Venture Studios, Hard History and Automated Charity

Your weekly 5 things from the mind of Miles Lasater

Welcome to your Saturday! Here are your weekly five things from the mind of Miles.

I’ll be taking a break next week.  So, feel free to read a previous week instead or you can take a break, too.

  1. Startups for Good Podcast. It is not too late to check out my podcast Startups for Good. Recent episodes include:

    1. Josh Clemente the founder of Levels (metabolic fitness and continuous glucose monitoring)

    2. Ralph Clark the CEO of ShotSpotter (acoustic monitoring of gunshots for deterrence and detection) 

    3. Desiree Vargas Wrigley, founder of Pearcute and also GiveForward one of the first crowdfunding sites

    4. Dean Karlan, founder of Innovation Poverty Action, Impact Matters and Stickk.

  2. Venture Studios. I’ve long said that venture studios are the most fun you can have in business. For example, In college I worked at Walker Digital which is best known for spinning out Priceline. And visiting Betaworks was the moment that I knew I had to leave my leadership role at my first company and go back to the early stage in startups. In the yestertimes, I spent a lovely week at High Alpha for one of their sprint weeks and was on the team that conceptualized Casted. I’ve got venture studios (aka startup studios or venture builders) on the brain again. If you have experience with venture studios or know people to do, please email me and let me know.

  3. Issue One. Last week I mentioned a book that promotes changes to voting rules to provide for better functioning elections. This week, I want to highlight another pro-democracy group, Issue One. Originally focused on money in politics (particularly when known as The Fund for the Republic), they have broadened to working on strengthening democracy. They’ve advocated for policy change and gathered a lot of former politicians to speak out about the system. I admit I got discouraged for a while there but I’m more hopeful that they will make an impact moving forward.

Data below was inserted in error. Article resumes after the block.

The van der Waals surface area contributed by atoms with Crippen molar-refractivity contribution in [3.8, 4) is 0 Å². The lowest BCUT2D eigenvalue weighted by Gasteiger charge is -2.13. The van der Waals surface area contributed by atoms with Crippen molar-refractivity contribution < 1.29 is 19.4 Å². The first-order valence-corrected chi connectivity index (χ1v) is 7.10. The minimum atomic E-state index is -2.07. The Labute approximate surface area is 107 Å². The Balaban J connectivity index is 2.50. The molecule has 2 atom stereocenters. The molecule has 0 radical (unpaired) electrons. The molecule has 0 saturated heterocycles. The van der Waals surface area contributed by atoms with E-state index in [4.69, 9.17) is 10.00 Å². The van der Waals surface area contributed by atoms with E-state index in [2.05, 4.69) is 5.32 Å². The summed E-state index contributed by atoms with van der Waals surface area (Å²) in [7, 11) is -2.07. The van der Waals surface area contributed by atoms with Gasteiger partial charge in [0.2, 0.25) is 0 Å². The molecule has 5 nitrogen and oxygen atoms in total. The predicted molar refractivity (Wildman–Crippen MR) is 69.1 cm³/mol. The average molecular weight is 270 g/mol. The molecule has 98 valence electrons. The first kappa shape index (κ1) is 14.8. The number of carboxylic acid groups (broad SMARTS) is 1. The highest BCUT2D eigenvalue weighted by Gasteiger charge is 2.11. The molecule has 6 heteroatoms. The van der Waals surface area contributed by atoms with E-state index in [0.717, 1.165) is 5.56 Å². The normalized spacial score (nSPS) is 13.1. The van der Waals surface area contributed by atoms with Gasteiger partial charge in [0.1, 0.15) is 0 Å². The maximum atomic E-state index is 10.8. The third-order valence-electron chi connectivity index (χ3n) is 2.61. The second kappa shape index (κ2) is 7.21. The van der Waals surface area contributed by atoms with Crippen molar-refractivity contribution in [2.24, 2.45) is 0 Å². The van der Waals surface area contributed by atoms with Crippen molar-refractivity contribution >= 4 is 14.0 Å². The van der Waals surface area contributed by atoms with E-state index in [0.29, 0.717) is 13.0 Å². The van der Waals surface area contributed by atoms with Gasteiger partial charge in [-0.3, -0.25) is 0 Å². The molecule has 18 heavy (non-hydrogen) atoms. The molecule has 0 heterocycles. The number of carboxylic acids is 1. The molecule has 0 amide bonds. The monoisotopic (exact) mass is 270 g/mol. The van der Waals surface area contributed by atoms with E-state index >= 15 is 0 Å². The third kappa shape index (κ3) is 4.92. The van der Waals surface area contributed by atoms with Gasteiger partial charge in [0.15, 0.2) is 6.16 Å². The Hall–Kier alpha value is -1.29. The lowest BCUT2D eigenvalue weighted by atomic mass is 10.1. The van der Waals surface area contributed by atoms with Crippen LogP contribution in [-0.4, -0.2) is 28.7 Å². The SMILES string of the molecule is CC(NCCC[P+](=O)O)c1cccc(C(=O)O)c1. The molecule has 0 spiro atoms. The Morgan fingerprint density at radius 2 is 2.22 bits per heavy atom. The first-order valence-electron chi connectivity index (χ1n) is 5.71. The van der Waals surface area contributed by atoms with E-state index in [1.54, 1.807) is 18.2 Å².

4. Hard History. Have you read the Pulitzer-prize winning Devil in the Grove: Thurgood Marshall, the Groveland Boys, and the Dawn of a New America by Gilbert King? I have Thurgood Marshall’s picture above my desk. His courage in pursuit of justice is really on display in this book (along with many others). The book is moving and it is history worth knowing even if hard to face.

  5. Sam Harris’ Philanthropy. I’ve learned a lot from Sam Harris including his books on religion, lying and ethics. It is fun to hear him learning in realtime about effective altruism and building philanthropy into his life. I imagine that the success of his podcast and the meditation app are bringing him more money than writing books. One thing he points out is that recurring giving is really powerful and adds up. I hope you do it no matter what your level of our resources.

As a reminder, my work projects are:

Until next week,